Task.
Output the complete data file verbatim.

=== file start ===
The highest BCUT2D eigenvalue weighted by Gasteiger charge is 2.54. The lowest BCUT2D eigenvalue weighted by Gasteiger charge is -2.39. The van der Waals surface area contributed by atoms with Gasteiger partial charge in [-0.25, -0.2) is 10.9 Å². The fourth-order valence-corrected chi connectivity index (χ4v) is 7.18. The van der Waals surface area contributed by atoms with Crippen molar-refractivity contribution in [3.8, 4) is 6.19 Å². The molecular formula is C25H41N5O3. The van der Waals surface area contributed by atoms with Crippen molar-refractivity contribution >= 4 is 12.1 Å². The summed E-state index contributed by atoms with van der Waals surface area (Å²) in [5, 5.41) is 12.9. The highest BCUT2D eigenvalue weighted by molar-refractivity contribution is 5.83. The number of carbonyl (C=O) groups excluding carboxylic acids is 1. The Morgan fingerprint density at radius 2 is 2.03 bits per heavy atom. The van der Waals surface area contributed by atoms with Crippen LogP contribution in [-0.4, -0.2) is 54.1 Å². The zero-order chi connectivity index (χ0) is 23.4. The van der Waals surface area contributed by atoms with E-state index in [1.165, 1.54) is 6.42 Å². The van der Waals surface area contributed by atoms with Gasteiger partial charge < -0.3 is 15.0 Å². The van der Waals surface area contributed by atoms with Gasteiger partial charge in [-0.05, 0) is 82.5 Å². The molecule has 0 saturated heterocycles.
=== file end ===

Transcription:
The highest BCUT2D eigenvalue weighted by Gasteiger charge is 2.54. The lowest BCUT2D eigenvalue weighted by Gasteiger charge is -2.39. The van der Waals surface area contributed by atoms with Gasteiger partial charge in [-0.25, -0.2) is 10.9 Å². The fourth-order valence-corrected chi connectivity index (χ4v) is 7.18. The van der Waals surface area contributed by atoms with Crippen molar-refractivity contribution in [3.8, 4) is 6.19 Å². The molecular formula is C25H41N5O3. The van der Waals surface area contributed by atoms with Crippen molar-refractivity contribution >= 4 is 12.1 Å². The summed E-state index contributed by atoms with van der Waals surface area (Å²) in [5, 5.41) is 12.9. The highest BCUT2D eigenvalue weighted by molar-refractivity contribution is 5.83. The number of carbonyl (C=O) groups excluding carboxylic acids is 1. The Morgan fingerprint density at radius 2 is 2.03 bits per heavy atom. The van der Waals surface area contributed by atoms with Crippen LogP contribution in [-0.4, -0.2) is 54.1 Å². The zero-order chi connectivity index (χ0) is 23.4. The van der Waals surface area contributed by atoms with E-state index in [1.165, 1.54) is 6.42 Å². The van der Waals surface area contributed by atoms with Gasteiger partial charge < -0.3 is 15.0 Å². The van der Waals surface area contributed by atoms with Gasteiger partial charge in [-0.05, 0) is 82.5 Å². The molecule has 0 saturated heterocycles.